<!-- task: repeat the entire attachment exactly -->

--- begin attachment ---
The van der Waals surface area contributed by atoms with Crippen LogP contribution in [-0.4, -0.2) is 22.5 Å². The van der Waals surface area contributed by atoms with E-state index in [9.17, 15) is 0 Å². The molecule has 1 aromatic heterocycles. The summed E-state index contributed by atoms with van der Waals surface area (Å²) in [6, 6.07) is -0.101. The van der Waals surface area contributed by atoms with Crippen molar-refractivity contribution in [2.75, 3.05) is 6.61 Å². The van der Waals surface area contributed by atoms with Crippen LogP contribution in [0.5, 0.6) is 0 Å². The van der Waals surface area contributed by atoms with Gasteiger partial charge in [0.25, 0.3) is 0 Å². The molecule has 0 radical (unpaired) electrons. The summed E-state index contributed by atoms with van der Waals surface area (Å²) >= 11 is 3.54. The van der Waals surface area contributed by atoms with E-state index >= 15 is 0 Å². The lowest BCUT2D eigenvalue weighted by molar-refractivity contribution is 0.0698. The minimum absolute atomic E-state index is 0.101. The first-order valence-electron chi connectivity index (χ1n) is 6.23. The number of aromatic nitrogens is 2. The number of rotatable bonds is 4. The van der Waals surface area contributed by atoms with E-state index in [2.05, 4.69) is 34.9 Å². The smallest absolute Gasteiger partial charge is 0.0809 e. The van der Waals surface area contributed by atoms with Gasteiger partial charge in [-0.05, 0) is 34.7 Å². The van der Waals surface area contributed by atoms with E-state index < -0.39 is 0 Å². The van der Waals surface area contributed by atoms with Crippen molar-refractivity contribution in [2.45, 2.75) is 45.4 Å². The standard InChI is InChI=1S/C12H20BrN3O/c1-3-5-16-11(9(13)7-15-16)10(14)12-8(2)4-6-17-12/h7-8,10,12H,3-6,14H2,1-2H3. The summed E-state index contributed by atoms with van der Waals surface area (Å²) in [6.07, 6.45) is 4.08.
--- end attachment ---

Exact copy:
The van der Waals surface area contributed by atoms with Crippen LogP contribution in [-0.4, -0.2) is 22.5 Å². The van der Waals surface area contributed by atoms with E-state index in [9.17, 15) is 0 Å². The molecule has 1 aromatic heterocycles. The summed E-state index contributed by atoms with van der Waals surface area (Å²) in [6, 6.07) is -0.101. The van der Waals surface area contributed by atoms with Crippen molar-refractivity contribution in [2.75, 3.05) is 6.61 Å². The van der Waals surface area contributed by atoms with Crippen LogP contribution in [0.5, 0.6) is 0 Å². The van der Waals surface area contributed by atoms with Gasteiger partial charge in [0.25, 0.3) is 0 Å². The molecule has 0 radical (unpaired) electrons. The summed E-state index contributed by atoms with van der Waals surface area (Å²) >= 11 is 3.54. The van der Waals surface area contributed by atoms with E-state index >= 15 is 0 Å². The lowest BCUT2D eigenvalue weighted by molar-refractivity contribution is 0.0698. The minimum absolute atomic E-state index is 0.101. The first-order valence-electron chi connectivity index (χ1n) is 6.23. The number of aromatic nitrogens is 2. The number of rotatable bonds is 4. The van der Waals surface area contributed by atoms with E-state index in [2.05, 4.69) is 34.9 Å². The smallest absolute Gasteiger partial charge is 0.0809 e. The van der Waals surface area contributed by atoms with Gasteiger partial charge in [-0.05, 0) is 34.7 Å². The van der Waals surface area contributed by atoms with E-state index < -0.39 is 0 Å². The van der Waals surface area contributed by atoms with Crippen molar-refractivity contribution in [2.45, 2.75) is 45.4 Å². The standard InChI is InChI=1S/C12H20BrN3O/c1-3-5-16-11(9(13)7-15-16)10(14)12-8(2)4-6-17-12/h7-8,10,12H,3-6,14H2,1-2H3. The summed E-state index contributed by atoms with van der Waals surface area (Å²) in [6.07, 6.45) is 4.08.